A recent survey found digital public services are embracing social media, but only around 20% of local authorities have a policy in place. Customers expect to be able to contact you 24/7, but it’s important to balance delivery with risk.
Every day 13 million people in the UK scroll through Twitter, and 80% access it via their mobile. Social media is now so ingrained in modern life that customers have come to expect seamless delivery when it comes to digital public services.
At the heart of social media use is openness, as Camden Council recently declared:
“Let’s just turn government into one big crowd – open source stuff, share it; make it easier to get to.”
Digital Transformation – The Rewards
Public sector organisations are becoming increasingly strategic in their approach to the customer experience, as they realise social media can deliver valuable insights.
According to a 2015 BDO local government survey:
- 100% of councils now use Twitter
- 90% have a Facebook account
- 68% use YouTube
- 38% use Instagram.
71% of public sector respondents believe there’s a financial benefit to using social media. Digital public services can deliver impressive savings, promote openness and identify customer trends:
- Shropshire Council has introduced ‘WhatsApp a Shropshire Councillor’, where residents ask questions
- Blackburn and Darwen Council uses Snapchat to share information, updates and voting reminders.
It helps to know where your customers are... and most of them are on the move. Smartphone trends suggest that despite fears about digital exclusion, all income groups are using mobile phones for internet access. The number of smartphone users in the UK is predicted to hit nearly 45m by 2017:
- 79% of adults use social networks every day
- 66% of UK adults own a smartphone, up from 39% in 2012
- 23.6 million people use 4G mobile internet
- In Britain, 90% of homes now have 4G access rising to 98% by 2017
- 96% of 16-24-yr-olds access the internet “on the go”.
Riding the Transition – The Risks
It is widely accepted that social media is not without risk. If you don’t put in place robust and frequently updated policies for digital public services, you’re setting yourself up for embarrassing blunders. The threat of unauthorised posts, data breaches and reputational damage is harder to manage against a backdrop of budget cuts, legacy IT and information silos.
So how can you best respond to customers on social media, and protect your organisation?
The main steps to effective social media use, according to the Government Digital Service include:
Defining objectives: Know why you want to use social media. Uses may differ between departments so policy should reflect this.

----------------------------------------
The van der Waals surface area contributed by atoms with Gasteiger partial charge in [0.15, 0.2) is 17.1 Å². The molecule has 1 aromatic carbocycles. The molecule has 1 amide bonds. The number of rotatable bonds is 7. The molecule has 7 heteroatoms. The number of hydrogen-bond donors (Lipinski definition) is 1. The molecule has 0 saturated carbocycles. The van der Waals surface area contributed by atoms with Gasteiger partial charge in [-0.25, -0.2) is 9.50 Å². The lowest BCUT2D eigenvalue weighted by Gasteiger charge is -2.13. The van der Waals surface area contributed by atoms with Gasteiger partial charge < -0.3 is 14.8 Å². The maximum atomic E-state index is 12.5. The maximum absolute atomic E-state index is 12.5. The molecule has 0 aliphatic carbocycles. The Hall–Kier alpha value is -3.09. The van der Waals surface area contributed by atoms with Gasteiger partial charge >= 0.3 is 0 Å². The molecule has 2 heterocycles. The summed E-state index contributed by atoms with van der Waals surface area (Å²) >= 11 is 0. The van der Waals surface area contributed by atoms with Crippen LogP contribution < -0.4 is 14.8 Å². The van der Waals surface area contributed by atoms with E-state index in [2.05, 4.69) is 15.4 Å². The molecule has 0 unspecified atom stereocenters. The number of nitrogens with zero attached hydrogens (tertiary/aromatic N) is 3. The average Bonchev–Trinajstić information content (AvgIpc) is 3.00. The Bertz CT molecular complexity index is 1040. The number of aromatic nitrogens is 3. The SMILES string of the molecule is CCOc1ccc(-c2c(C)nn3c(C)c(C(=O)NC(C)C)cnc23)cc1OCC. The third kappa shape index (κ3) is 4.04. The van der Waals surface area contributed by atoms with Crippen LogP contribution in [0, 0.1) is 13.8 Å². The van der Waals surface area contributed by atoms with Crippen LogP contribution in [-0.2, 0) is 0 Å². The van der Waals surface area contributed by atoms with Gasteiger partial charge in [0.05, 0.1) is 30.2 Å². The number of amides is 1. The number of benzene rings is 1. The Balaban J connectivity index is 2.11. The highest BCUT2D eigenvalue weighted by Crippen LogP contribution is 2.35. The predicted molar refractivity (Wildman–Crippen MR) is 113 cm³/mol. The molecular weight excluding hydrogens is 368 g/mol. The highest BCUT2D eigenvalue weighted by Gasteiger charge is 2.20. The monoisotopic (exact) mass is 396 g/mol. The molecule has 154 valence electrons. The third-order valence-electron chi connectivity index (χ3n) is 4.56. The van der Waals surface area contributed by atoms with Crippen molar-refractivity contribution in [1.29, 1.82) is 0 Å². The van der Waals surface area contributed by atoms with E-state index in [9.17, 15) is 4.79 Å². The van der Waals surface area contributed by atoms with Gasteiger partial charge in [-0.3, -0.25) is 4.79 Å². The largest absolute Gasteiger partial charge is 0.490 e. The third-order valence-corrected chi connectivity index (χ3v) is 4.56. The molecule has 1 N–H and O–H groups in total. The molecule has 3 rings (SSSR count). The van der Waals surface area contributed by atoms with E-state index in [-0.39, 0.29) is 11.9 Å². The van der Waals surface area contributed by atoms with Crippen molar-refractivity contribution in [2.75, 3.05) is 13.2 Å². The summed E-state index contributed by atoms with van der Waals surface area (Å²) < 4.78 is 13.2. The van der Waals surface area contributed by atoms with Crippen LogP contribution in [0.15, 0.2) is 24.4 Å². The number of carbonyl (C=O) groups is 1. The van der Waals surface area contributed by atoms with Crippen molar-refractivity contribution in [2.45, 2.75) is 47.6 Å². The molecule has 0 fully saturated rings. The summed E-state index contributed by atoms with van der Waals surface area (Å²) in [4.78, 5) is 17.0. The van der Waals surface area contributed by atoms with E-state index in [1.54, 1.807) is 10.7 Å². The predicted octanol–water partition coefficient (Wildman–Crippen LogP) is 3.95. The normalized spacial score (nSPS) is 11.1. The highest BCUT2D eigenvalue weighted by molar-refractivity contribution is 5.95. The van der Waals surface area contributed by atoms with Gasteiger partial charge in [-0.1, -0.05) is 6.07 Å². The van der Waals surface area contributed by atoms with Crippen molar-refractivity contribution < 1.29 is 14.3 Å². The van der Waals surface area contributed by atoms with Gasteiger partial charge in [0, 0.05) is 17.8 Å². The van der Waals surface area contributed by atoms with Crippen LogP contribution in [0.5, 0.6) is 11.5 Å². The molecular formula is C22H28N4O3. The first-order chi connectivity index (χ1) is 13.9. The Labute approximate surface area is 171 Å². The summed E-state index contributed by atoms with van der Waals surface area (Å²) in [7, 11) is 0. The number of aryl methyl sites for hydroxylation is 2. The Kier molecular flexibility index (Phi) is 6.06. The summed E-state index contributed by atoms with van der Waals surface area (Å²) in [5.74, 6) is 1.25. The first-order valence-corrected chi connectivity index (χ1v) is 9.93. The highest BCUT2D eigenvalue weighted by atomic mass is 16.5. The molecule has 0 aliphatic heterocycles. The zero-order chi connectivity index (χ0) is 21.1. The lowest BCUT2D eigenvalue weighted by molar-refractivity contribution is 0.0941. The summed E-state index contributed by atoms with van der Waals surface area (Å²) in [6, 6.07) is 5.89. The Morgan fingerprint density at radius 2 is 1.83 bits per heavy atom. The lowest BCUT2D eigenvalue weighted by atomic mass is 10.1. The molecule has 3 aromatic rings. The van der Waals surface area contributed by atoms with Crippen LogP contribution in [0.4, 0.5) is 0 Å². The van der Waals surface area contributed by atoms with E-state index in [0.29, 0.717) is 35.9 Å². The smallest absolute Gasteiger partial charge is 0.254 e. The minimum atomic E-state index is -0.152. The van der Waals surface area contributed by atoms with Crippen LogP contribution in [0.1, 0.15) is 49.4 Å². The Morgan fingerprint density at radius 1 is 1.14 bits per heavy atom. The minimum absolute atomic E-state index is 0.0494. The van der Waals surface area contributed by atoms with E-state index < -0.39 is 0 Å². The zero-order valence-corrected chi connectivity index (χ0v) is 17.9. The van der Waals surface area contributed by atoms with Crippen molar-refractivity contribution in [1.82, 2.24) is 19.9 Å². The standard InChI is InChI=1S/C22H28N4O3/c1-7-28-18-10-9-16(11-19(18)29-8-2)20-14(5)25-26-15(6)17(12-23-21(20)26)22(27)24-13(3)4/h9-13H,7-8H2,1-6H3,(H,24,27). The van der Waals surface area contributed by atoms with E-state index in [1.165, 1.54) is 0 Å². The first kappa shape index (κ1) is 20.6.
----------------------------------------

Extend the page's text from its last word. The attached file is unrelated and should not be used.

Listening: Generate insights about audience profile by tracking online conversations across channels.
Gathering Insights: Include demographic data, location and interests – to see who is engaging with your content.
Influencer engagement: Build networks of key influencers with large followings on Twitter.
Content strategy: Align campaign or departmental priorities. Post content across chosen channels, and consult data analytics to measure performance of posts, tweets and blogs.
Risk management: Your social media policy should set out who covers what type of enquiry, at what level, and when issues need passing to Communications. All staff need social media training and access to policy.
Tone of voice: Single voice is important for consistency – both in terms of tone and messaging. An informal tone connects better with customers.
Social Media Success
Sometimes talent management requires creative thinking. Cambridgeshire Fire and Rescue Service launched a successful recruitment drive targeting women via Facebook. You can tailor campaigns on social media according to where under-represented groups can be found. This is what the Cambridgeshire service discovered. Responses doubled and of 38 female applicants, six became full-time firefighters.
The Way Forward
Customers expect attention across channels whatever the sector and whatever the issues. Balancing their changing expectations and behaviour with the costs of meeting these can be challenging.
The Digital by Default service standard and the G-Cloud digital marketplace are helping drive forward digital transformation in the public sector. At the centre should be a ‘single view’ of customers. This is crucial as interactions can be lost if a joined-up approach isn’t taken.
Social media – backed by robust policy, appropriately promoted and resourced – should be part of an integrated multi-channel offer.
Put the right steps in place and you could be on the way to increased customer satisfaction.
- Decide what you want social media to do for you.
- Tailor content for mobile users.
- Choose platforms carefully, based on research.
- Use social media for polls and surveys.
- Update your social media policy regularly.